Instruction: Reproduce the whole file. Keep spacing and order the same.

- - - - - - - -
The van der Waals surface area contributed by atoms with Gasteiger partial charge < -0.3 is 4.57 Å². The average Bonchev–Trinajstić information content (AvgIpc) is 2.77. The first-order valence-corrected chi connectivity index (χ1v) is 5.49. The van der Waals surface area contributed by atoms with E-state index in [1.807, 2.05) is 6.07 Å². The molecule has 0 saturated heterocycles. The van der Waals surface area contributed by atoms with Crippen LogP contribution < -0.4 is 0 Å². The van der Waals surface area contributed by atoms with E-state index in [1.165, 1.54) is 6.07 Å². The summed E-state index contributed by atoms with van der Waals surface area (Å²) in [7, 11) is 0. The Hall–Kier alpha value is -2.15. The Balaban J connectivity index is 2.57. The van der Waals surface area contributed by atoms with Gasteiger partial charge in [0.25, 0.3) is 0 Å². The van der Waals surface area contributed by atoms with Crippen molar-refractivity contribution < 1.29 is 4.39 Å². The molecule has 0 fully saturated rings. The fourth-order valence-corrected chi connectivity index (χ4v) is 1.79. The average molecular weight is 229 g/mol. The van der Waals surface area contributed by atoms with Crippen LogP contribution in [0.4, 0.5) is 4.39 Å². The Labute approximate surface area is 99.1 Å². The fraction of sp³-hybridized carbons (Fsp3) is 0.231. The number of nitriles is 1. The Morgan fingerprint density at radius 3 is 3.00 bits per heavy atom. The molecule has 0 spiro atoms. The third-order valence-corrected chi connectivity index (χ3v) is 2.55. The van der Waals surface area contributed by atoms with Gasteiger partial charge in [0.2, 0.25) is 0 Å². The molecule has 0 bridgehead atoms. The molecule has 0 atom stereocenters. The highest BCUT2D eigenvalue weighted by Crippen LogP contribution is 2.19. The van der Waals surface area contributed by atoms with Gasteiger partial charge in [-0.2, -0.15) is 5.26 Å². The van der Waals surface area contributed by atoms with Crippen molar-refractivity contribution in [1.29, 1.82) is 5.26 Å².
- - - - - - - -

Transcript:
The van der Waals surface area contributed by atoms with Gasteiger partial charge < -0.3 is 4.57 Å². The average Bonchev–Trinajstić information content (AvgIpc) is 2.77. The first-order valence-corrected chi connectivity index (χ1v) is 5.49. The van der Waals surface area contributed by atoms with E-state index in [1.807, 2.05) is 6.07 Å². The molecule has 0 saturated heterocycles. The van der Waals surface area contributed by atoms with Crippen LogP contribution < -0.4 is 0 Å². The van der Waals surface area contributed by atoms with E-state index in [1.165, 1.54) is 6.07 Å². The summed E-state index contributed by atoms with van der Waals surface area (Å²) in [7, 11) is 0. The Hall–Kier alpha value is -2.15. The Balaban J connectivity index is 2.57. The van der Waals surface area contributed by atoms with Gasteiger partial charge in [0.25, 0.3) is 0 Å². The van der Waals surface area contributed by atoms with Crippen molar-refractivity contribution < 1.29 is 4.39 Å². The molecule has 0 fully saturated rings. The fourth-order valence-corrected chi connectivity index (χ4v) is 1.79. The average molecular weight is 229 g/mol. The van der Waals surface area contributed by atoms with Crippen LogP contribution in [0.4, 0.5) is 4.39 Å². The Labute approximate surface area is 99.1 Å². The fraction of sp³-hybridized carbons (Fsp3) is 0.231. The number of nitriles is 1. The Morgan fingerprint density at radius 3 is 3.00 bits per heavy atom. The molecule has 0 spiro atoms. The third-order valence-corrected chi connectivity index (χ3v) is 2.55. The van der Waals surface area contributed by atoms with Gasteiger partial charge in [0.2, 0.25) is 0 Å². The molecule has 0 bridgehead atoms. The molecule has 0 atom stereocenters. The highest BCUT2D eigenvalue weighted by Crippen LogP contribution is 2.19. The van der Waals surface area contributed by atoms with Gasteiger partial charge in [-0.2, -0.15) is 5.26 Å². The van der Waals surface area contributed by atoms with Crippen molar-refractivity contribution in [1.29, 1.82) is 5.26 Å².